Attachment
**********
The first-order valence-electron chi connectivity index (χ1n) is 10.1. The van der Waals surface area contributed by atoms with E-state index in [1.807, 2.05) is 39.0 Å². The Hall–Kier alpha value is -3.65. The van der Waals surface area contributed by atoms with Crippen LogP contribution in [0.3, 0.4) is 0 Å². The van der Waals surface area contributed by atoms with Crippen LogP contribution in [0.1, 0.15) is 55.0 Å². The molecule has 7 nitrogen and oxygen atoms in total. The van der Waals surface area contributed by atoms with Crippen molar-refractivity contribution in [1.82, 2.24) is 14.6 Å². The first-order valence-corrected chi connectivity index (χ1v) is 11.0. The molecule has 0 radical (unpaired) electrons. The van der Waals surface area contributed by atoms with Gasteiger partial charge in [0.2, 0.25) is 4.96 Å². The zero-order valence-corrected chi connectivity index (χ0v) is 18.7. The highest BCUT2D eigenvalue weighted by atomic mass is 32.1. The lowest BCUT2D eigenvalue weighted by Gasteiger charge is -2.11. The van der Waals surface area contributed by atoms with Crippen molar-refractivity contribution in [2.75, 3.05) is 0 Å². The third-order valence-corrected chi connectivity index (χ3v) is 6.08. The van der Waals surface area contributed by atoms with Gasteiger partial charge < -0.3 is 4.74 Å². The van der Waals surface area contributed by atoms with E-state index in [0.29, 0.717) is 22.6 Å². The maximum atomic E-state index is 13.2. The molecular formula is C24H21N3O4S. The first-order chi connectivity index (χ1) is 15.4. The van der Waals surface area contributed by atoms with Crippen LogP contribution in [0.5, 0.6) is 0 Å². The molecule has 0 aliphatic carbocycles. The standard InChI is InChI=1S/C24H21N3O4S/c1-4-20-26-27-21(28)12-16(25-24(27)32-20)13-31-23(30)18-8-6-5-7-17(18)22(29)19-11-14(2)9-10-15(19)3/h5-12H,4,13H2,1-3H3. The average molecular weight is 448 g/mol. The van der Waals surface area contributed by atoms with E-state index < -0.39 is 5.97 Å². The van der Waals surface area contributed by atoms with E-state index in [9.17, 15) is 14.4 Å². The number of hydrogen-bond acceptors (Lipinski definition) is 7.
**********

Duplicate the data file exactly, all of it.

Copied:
The first-order valence-electron chi connectivity index (χ1n) is 10.1. The van der Waals surface area contributed by atoms with E-state index in [1.807, 2.05) is 39.0 Å². The Hall–Kier alpha value is -3.65. The van der Waals surface area contributed by atoms with Crippen LogP contribution in [0.3, 0.4) is 0 Å². The van der Waals surface area contributed by atoms with Crippen LogP contribution in [0.1, 0.15) is 55.0 Å². The molecule has 7 nitrogen and oxygen atoms in total. The van der Waals surface area contributed by atoms with Crippen molar-refractivity contribution in [1.82, 2.24) is 14.6 Å². The first-order valence-corrected chi connectivity index (χ1v) is 11.0. The molecule has 0 radical (unpaired) electrons. The van der Waals surface area contributed by atoms with Gasteiger partial charge in [0.2, 0.25) is 4.96 Å². The zero-order valence-corrected chi connectivity index (χ0v) is 18.7. The highest BCUT2D eigenvalue weighted by atomic mass is 32.1. The lowest BCUT2D eigenvalue weighted by Gasteiger charge is -2.11. The van der Waals surface area contributed by atoms with Crippen molar-refractivity contribution in [2.75, 3.05) is 0 Å². The third-order valence-corrected chi connectivity index (χ3v) is 6.08. The van der Waals surface area contributed by atoms with Gasteiger partial charge < -0.3 is 4.74 Å². The van der Waals surface area contributed by atoms with E-state index in [0.29, 0.717) is 22.6 Å². The maximum atomic E-state index is 13.2. The molecular formula is C24H21N3O4S. The first-order chi connectivity index (χ1) is 15.4. The van der Waals surface area contributed by atoms with Crippen LogP contribution in [0.5, 0.6) is 0 Å². The molecule has 0 aliphatic carbocycles. The standard InChI is InChI=1S/C24H21N3O4S/c1-4-20-26-27-21(28)12-16(25-24(27)32-20)13-31-23(30)18-8-6-5-7-17(18)22(29)19-11-14(2)9-10-15(19)3/h5-12H,4,13H2,1-3H3. The average molecular weight is 448 g/mol. The van der Waals surface area contributed by atoms with E-state index < -0.39 is 5.97 Å². The van der Waals surface area contributed by atoms with E-state index in [9.17, 15) is 14.4 Å². The number of hydrogen-bond acceptors (Lipinski definition) is 7.